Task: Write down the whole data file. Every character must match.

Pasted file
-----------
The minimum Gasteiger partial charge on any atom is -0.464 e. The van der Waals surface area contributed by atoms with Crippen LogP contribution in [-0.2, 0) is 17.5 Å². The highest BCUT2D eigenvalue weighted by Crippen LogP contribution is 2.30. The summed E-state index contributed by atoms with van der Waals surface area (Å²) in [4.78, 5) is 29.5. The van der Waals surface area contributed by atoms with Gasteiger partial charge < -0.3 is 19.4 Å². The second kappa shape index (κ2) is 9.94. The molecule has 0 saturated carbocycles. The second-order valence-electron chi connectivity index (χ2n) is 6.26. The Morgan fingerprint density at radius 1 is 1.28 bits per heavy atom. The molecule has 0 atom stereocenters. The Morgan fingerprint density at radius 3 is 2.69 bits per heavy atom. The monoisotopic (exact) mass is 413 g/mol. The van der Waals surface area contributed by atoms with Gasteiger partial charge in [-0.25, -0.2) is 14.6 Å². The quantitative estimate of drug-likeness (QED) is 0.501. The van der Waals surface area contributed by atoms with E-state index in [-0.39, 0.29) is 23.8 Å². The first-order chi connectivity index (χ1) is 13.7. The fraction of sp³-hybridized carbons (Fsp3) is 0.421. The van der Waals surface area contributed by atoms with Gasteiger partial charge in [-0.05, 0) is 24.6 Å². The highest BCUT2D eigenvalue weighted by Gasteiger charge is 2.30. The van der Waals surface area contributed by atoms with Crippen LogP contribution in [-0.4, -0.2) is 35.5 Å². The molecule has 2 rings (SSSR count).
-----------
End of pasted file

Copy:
The minimum Gasteiger partial charge on any atom is -0.464 e. The van der Waals surface area contributed by atoms with Crippen LogP contribution in [-0.2, 0) is 17.5 Å². The highest BCUT2D eigenvalue weighted by Crippen LogP contribution is 2.30. The summed E-state index contributed by atoms with van der Waals surface area (Å²) in [4.78, 5) is 29.5. The van der Waals surface area contributed by atoms with Gasteiger partial charge < -0.3 is 19.4 Å². The second kappa shape index (κ2) is 9.94. The molecule has 0 saturated carbocycles. The second-order valence-electron chi connectivity index (χ2n) is 6.26. The Morgan fingerprint density at radius 1 is 1.28 bits per heavy atom. The molecule has 0 atom stereocenters. The Morgan fingerprint density at radius 3 is 2.69 bits per heavy atom. The monoisotopic (exact) mass is 413 g/mol. The van der Waals surface area contributed by atoms with Gasteiger partial charge in [-0.25, -0.2) is 14.6 Å². The quantitative estimate of drug-likeness (QED) is 0.501. The van der Waals surface area contributed by atoms with E-state index in [-0.39, 0.29) is 23.8 Å². The first-order chi connectivity index (χ1) is 13.7. The fraction of sp³-hybridized carbons (Fsp3) is 0.421. The van der Waals surface area contributed by atoms with Gasteiger partial charge in [-0.05, 0) is 24.6 Å². The highest BCUT2D eigenvalue weighted by Gasteiger charge is 2.30. The van der Waals surface area contributed by atoms with Crippen LogP contribution in [-0.4, -0.2) is 35.5 Å². The molecule has 2 rings (SSSR count).